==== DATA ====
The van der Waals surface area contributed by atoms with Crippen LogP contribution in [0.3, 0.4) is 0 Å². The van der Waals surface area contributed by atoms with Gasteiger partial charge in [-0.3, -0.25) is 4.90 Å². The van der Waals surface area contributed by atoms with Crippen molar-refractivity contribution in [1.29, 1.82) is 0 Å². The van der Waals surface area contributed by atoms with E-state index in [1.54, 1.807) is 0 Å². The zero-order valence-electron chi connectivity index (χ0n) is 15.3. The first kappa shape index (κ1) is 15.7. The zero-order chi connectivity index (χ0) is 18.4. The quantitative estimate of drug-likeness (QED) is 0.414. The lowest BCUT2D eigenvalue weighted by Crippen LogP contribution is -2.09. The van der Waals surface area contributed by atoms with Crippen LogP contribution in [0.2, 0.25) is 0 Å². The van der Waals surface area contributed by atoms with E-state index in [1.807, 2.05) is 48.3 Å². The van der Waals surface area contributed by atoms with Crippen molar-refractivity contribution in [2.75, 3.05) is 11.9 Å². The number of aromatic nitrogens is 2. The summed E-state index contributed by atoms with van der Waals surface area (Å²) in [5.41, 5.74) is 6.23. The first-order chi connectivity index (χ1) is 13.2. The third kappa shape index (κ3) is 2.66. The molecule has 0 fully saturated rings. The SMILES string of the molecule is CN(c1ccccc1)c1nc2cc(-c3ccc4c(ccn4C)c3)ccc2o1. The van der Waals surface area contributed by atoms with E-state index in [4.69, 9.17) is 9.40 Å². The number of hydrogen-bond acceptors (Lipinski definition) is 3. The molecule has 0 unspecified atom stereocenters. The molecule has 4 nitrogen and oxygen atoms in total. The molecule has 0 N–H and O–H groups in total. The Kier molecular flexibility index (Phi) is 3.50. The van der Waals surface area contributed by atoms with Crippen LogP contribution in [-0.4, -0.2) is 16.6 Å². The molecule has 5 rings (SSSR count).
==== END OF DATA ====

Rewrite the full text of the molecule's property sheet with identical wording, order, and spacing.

The van der Waals surface area contributed by atoms with Crippen LogP contribution in [0.3, 0.4) is 0 Å². The van der Waals surface area contributed by atoms with Gasteiger partial charge in [-0.3, -0.25) is 4.90 Å². The van der Waals surface area contributed by atoms with Crippen molar-refractivity contribution in [1.29, 1.82) is 0 Å². The van der Waals surface area contributed by atoms with E-state index in [1.54, 1.807) is 0 Å². The zero-order valence-electron chi connectivity index (χ0n) is 15.3. The first kappa shape index (κ1) is 15.7. The zero-order chi connectivity index (χ0) is 18.4. The quantitative estimate of drug-likeness (QED) is 0.414. The lowest BCUT2D eigenvalue weighted by Crippen LogP contribution is -2.09. The van der Waals surface area contributed by atoms with Crippen LogP contribution in [0.2, 0.25) is 0 Å². The van der Waals surface area contributed by atoms with E-state index in [1.807, 2.05) is 48.3 Å². The van der Waals surface area contributed by atoms with Crippen molar-refractivity contribution in [2.75, 3.05) is 11.9 Å². The number of aromatic nitrogens is 2. The summed E-state index contributed by atoms with van der Waals surface area (Å²) in [5.41, 5.74) is 6.23. The first-order chi connectivity index (χ1) is 13.2. The third kappa shape index (κ3) is 2.66. The molecule has 0 fully saturated rings. The SMILES string of the molecule is CN(c1ccccc1)c1nc2cc(-c3ccc4c(ccn4C)c3)ccc2o1. The van der Waals surface area contributed by atoms with E-state index in [4.69, 9.17) is 9.40 Å². The number of hydrogen-bond acceptors (Lipinski definition) is 3. The molecule has 0 unspecified atom stereocenters. The molecule has 4 nitrogen and oxygen atoms in total. The molecule has 0 N–H and O–H groups in total. The Kier molecular flexibility index (Phi) is 3.50. The van der Waals surface area contributed by atoms with Crippen LogP contribution in [-0.4, -0.2) is 16.6 Å². The molecule has 5 rings (SSSR count).